Heidi Janz (’03 PhD, English & Film Studies) is an accomplished woman. A playwright and an academic, she holds three degrees from UAlberta’s Faculty of Arts, has completed two post-doctoral fellowships, has had four plays produced and has published a short novel. It is an impressive CV by anyone’s standards, but Janz also has cerebral palsy. She gets around in an electric wheelchair and makes her home in an integrated condo complex with on-site 24/7 attendant care. Her speech is impaired to the point where it is difficult for others to understand her and her physical movements are so limited that typing 250 words takes her three to four hours.
Yet she is both a writer and a teacher, as well as a scholar. Her accomplishments have forged a path for others with disabilities. “It’s been quite the ride,” says Janz modestly.
When Janz started at UAlberta in 1985, no one with disabilities as severe as hers had ever attended university. She first took a university-level English course while still attending high school at a “special” school for children with disabilities to see if she could “hack it,” as she puts it. Far from struggling, she thrived. She went on to complete a BA in the Honours English program, followed by a master’s degree in 1996, and finally a PhD in English Literature in 2003.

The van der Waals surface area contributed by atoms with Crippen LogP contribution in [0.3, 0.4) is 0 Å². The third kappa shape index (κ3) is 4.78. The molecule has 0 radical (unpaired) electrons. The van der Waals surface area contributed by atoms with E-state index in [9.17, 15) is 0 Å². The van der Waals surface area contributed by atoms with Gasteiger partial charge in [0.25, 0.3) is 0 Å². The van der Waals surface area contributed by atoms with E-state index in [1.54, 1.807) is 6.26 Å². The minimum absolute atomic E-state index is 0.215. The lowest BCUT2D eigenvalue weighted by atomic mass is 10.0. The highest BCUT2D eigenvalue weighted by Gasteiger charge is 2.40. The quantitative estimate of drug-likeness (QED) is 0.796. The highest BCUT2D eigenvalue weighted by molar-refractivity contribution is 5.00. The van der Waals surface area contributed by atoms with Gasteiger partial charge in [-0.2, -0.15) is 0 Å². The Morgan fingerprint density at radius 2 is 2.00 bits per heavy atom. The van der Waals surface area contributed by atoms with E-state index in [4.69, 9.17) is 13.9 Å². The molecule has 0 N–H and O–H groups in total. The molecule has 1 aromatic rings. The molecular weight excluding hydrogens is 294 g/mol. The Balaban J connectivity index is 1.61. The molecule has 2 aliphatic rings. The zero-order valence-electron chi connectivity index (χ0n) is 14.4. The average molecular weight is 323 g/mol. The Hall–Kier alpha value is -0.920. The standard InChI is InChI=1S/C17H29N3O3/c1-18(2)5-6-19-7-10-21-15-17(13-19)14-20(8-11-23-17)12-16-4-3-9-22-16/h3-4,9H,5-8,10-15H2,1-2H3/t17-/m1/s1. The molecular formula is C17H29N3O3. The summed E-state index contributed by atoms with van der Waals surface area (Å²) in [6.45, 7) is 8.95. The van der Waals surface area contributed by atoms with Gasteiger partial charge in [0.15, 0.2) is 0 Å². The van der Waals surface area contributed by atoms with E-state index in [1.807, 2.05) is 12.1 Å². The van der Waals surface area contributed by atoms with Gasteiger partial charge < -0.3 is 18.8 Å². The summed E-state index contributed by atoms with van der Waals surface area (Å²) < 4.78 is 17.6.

Janz credits her PhD supervisor, the late Bruce Stovel, for providing the support and encouragement she needed to succeed. The professor in the Department of English & Film Studies also encouraged her to teach, which led Janz, and then-junior faculty member Julie Rak, to develop and pioneer a method called “echoing” in which a teaching partner repeats her words to the class. As students became more familiar with Janz’s speech they began taking turns acting as her echo, a technique with the added benefit of helping them better remember the material.
Today, Janz uses the echoing method as a guest lecturer and adjunct professor in UAlberta’s Faculty of Rehabilitation Medicine and the John Dossetor Health Ethics Centre. She teaches medical students and rehabilitation medicine students about disability ethics, her current academic focus.
Through her academic work and her many achievements, Janz has become a voice for people with disabilities. Recently, she has been very outspoken on the Supreme Court of Canada decision reversing the ban on doctor-assisted suicide. “I was horrified,” she says of the decision. “I think it’s a dangerous path.” Janz fears that the ruling will further reinforce societal views that already see a life like hers — lived in a wheelchair and requiring assistance and care — as not worth living. The ruling also offers no incentive to improve access to palliative care, she points out. Janz would like to see more energy directed to end-of-life care to alleviate pain and suffering, and assisted living to help people with disabilities lead dignified and fulfilling lives.
Janz has built just such a life for herself, although she is quick to point out that she has been very fortunate to find communities along the way to support her endeavours. “Nothing that I’ve done occurred in a vacuum,” she emphasizes. “From getting up in the morning to the thousands of hours of reading for my PhD that were recorded onto tape for me by my former school principal.”
Today, Janz continues to find inspiration in the work she does. “I want to be a voice for people who don’t have a voice in academia and the medical/bioethics field,” she says. “There are still very few people with disabilities working in this area.” With Janz forging the way, that will no doubt soon change.